The challenge facing researchers is that there are so many programs in the field, each influenced by its housing market, service delivery system, community funding, and institutional capacity. Authors of many of the multisite studies cited in the research findings above acknowledge that the researchers were not always comparing apples to apples. While programs in a multisite study may have similar overall approaches, the intervention can easily be different enough from site to site that the findings are difficult to compare. For example, differing credentials for case managers, varying landlord receptivity to housing homeless people, mixed housing types, different administrative procedures, or other factors can influence outcomes in ways that are difficult to observe or measure.
Thorough and accurate descriptions of both the service and housing interventions are crucial to expanding our knowledge. We need greater rigor in classifying exactly what the services are, how they are delivered, and how service approaches are linked to housing: how is the housing setting structured, what is the nature of the housing and services provided, and over what period of time? In addition to substantially improved methods for documenting and measuring the types and intensity of housing and services interventions, use of more rigorous experimental or quasi-experimental design studies would strengthen our knowledge of what works for whom. Given the challenges such studies entail, it is important to focus research efforts on the most critical questions. We offer several suggestions:
- What are the impacts of housing characteristics such as scattered-site vs. project-based settings, shared vs. individual housing, tenant-held leases vs. provider-held leases, and housing-based services vs. community-based services on housing stability, housing satisfaction, short- and long-term self-sufficiency measures?
- Do structured programs, whether transitional or permanent, with curfews, rules requiring sobriety, and expectations around service participation have different outcomes from programs with fewer rules but still intensive support modeled on the ACT approach?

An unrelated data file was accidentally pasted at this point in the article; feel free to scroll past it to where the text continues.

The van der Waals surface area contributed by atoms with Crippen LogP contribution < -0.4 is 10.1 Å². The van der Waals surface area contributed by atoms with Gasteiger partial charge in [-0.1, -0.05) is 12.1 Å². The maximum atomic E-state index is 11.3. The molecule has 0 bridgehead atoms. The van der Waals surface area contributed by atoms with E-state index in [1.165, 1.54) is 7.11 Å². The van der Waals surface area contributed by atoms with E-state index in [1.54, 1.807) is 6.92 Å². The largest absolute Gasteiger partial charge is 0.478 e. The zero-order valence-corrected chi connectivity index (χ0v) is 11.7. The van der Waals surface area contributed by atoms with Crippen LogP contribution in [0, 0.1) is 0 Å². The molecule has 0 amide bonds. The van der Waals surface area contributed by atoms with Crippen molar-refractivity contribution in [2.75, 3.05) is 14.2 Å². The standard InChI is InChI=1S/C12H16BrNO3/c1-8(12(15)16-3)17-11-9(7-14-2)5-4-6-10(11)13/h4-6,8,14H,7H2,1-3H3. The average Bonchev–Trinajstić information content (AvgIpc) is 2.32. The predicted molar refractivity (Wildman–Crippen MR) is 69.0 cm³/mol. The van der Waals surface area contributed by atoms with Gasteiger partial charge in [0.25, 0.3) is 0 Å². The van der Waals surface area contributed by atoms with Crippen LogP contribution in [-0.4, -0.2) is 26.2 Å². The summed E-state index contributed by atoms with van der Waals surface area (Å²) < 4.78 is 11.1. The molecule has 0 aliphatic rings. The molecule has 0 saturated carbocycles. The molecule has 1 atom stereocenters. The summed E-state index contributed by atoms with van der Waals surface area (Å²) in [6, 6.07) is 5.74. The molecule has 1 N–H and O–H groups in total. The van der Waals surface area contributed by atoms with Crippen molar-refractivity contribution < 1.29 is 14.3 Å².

- What are the most effective strategies for dealing with substance use in permanent supportive housing? What factors (age, length of time homeless, etc.) most influence the appropriate service approach for people with substance use disorders? In programs using a low demand approach, how much do tenants reduce their level of substance use and abuse? How does this come about?
- Given the promise of housing first models for families and individuals, what role should transitional housing play? Do transitional housing programs for families achieve outcomes other than helping families find and retain permanent housing for example, reunifying and stabilizing families, helping families to become financially self-sufficient, or improving the life chances of children? Is transitional housing cost-effective compared with other approaches to achieving these objectives?
- How should prevention programs identify precariously housed families and target limited prevention services to them? What family characteristics or immediate circumstances distinguish a family likely to become homeless from the large number of equally low-income families without severe disabilities who are doubled up or pay unsustainable portions of their income for housing?
- How effective is short-term rental assistance as a tool for prevention or for rapid exit from homelessness? Can families who have been homeless really sustain themselves in private market housing after the rent subsidy goes away? How does this differ by family characteristics and by type of housing market (the relationship between local housing costs and wage rates for low-wage workers)?
- What types of families in what types of housing markets need a housing subsidy over a longer period of time?
- What are the longer-term effects of permanent supportive housing on mental health status and substance use?
- What are the cost implications of different housing configurations and different models for combining housing and services? To what extent are mainstream benefit programs assisting people who are homeless?